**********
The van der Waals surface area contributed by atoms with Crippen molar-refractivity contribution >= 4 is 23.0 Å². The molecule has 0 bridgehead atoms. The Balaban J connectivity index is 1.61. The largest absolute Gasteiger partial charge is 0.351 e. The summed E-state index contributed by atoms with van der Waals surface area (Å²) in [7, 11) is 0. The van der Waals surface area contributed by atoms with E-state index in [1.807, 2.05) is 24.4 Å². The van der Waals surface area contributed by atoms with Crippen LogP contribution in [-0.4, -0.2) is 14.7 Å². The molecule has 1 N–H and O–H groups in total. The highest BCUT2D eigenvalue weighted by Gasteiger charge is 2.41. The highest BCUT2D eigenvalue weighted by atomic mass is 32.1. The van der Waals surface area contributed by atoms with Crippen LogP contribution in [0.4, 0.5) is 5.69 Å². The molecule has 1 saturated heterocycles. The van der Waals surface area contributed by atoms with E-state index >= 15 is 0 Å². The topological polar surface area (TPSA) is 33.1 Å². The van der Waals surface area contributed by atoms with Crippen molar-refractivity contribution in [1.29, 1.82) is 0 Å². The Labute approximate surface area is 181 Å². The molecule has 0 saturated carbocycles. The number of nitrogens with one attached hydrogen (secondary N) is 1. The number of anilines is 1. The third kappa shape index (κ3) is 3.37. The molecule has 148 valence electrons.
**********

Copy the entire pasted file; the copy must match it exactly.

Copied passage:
The van der Waals surface area contributed by atoms with Crippen molar-refractivity contribution >= 4 is 23.0 Å². The molecule has 0 bridgehead atoms. The Balaban J connectivity index is 1.61. The largest absolute Gasteiger partial charge is 0.351 e. The summed E-state index contributed by atoms with van der Waals surface area (Å²) in [7, 11) is 0. The van der Waals surface area contributed by atoms with E-state index in [1.807, 2.05) is 24.4 Å². The van der Waals surface area contributed by atoms with Crippen LogP contribution in [-0.4, -0.2) is 14.7 Å². The molecule has 1 N–H and O–H groups in total. The highest BCUT2D eigenvalue weighted by Gasteiger charge is 2.41. The highest BCUT2D eigenvalue weighted by atomic mass is 32.1. The van der Waals surface area contributed by atoms with Crippen LogP contribution in [0.4, 0.5) is 5.69 Å². The molecule has 1 saturated heterocycles. The van der Waals surface area contributed by atoms with E-state index >= 15 is 0 Å². The topological polar surface area (TPSA) is 33.1 Å². The van der Waals surface area contributed by atoms with Crippen molar-refractivity contribution in [1.29, 1.82) is 0 Å². The Labute approximate surface area is 181 Å². The molecule has 0 saturated carbocycles. The number of nitrogens with one attached hydrogen (secondary N) is 1. The number of anilines is 1. The third kappa shape index (κ3) is 3.37. The molecule has 148 valence electrons.